Web is constantly changing and so is the way we access it.  Not only is there a variety of browsers that people like to use, there are also mobile applications and various accessibility issues to consider. This is something designers need to stay aware of when building any websites.

Mobile web use is popular, as many people have cell phones with built-in simple browsers to allow surfing the internet. There are also, of course, smartphones – fun and useful – which are becoming more available and less costly. Mobile web is dominated by Apple’s iPhone (and iPod touch) with Google’s mobile OS Android being a close second. This article reports Apple having a 60% market share of smartphone traffic in the US as of July 2009 and 45% worldwide. Android has a nowhere near as big of an influence – 12% US, 7% worldwide. Big companies continue to push their mobile web versions while new clever startups try to break through with innovative mobile applications. Mobile web is new exciting land that many people want to claim their stake in. Augmented reality is something new that is predicted to change the way people talk about social media, and that is thanks to mobile web devices.

Another thing for designers and developers to be aware of is the importance of accessibility on the web. Not everyone is able to view our sites exactly as intended – with beautiful graphics, videos, text just at the right size to make it prettiest, etc. Users have various needs. They can simply not have or desire to use certain technologies or plugins needed to view a site in all its glory – like a Flash viewer or Javascript. They might be visually impaired and need to set text much bigger than it was intended by the designer. A screen reader might be used. A site needs to make sense and be usable, no matter how it is viewed. There are several easy things to do to make web pages easily accessible. EMMA – Extensible MultiModal Annotation project from W3C and government’s Section 508 provide guidelines to help. There are also lots of tools online that can check sites, much like CSS or HTML validators, to see if accessibility standards are met (www.cynthiasays.com is one).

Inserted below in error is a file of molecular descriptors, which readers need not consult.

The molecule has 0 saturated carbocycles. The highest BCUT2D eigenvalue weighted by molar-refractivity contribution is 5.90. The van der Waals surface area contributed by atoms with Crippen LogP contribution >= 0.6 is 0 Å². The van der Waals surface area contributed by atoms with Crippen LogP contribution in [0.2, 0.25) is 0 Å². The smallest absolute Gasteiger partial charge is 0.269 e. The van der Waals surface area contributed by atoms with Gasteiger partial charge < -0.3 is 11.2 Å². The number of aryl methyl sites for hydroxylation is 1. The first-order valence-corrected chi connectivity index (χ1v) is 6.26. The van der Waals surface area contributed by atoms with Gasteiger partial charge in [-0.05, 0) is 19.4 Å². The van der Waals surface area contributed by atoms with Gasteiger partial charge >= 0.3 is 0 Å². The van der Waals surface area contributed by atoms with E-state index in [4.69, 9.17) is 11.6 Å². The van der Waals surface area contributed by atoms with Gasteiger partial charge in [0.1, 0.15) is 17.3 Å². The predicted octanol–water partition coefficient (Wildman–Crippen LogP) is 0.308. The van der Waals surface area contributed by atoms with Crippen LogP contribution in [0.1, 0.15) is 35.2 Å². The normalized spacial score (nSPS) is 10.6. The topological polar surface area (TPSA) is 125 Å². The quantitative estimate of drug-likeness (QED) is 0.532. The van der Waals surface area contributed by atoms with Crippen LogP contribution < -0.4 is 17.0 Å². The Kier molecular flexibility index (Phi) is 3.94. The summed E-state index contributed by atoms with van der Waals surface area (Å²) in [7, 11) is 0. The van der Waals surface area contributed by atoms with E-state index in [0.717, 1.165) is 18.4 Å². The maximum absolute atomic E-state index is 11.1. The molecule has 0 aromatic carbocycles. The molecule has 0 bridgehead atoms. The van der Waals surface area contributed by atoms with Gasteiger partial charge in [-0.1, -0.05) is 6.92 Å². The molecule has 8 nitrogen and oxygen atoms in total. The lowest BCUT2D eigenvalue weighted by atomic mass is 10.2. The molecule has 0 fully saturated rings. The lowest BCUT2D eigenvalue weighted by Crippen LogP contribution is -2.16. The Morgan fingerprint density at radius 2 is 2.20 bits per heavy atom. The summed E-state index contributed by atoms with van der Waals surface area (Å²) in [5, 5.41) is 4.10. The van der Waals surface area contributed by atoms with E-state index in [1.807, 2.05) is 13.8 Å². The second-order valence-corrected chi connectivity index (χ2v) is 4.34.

Making sites with good accessibility involves logic and common sense. When providing a video, for example, one should also link to a place where a plugin or player for viewing that video can be downloaded from. A user shouldn’t have to hunt for it on the internet. Images on a site should have proper descriptive alt tags (which is also a valid HTML practice). Main content should be placed high in the HTML code, so that it can be seen (if a site is viewed plainly, without CSS) or read (by a screen reader) first.

There are plenty of helpful development tools available, which makes coding beautiful and clear websites easier. When they are integrated into a browser, they make it easy to spot and and fix errors. Here’s a useful list of handy Firefox extensions, including Web Developer and FireBug, which are universally liked by many.

There is a lot to keep in mind when designing for the web. Not everybody views it the same way and many people will view it much differently than the designer did when creating it. In the end, it still has to look good, no matter how it is looked at.

More links:

Firefox extensions I couldn’t live without

Firebug – web development extension for Firefox

Every successful designer realizes the importance of a well-crafted, professional, off- and online persona. That involves having a polished resume and c.v., business cards, and a portfolio of creative work.

Research and planning are the first steps to take before designing anything. Not only is it inspirational but it also provides insight into how other people approach the task. Inspiration can come directly from seeing the kind of work you are doing: looking at resumes when writing a resume, portfolios when creating a portfolio, and so on. The advantage is that it lets you identify trends, common elements, how people structure their work. Seeing what the competition is doing is great. Let’s take online portfolios, for example. The fun and creative sites as well as the unexciting ones are fairly consistent in their sections, with an about section, project list, a contact form, client list. There navigation is usually at the top or left. Knowing what’s been done gives you an opportunity to find a fresh approach and be a little unique. However, it wouldn’t be wise to try to be very different from the established norm. Conventions are popular for a reason.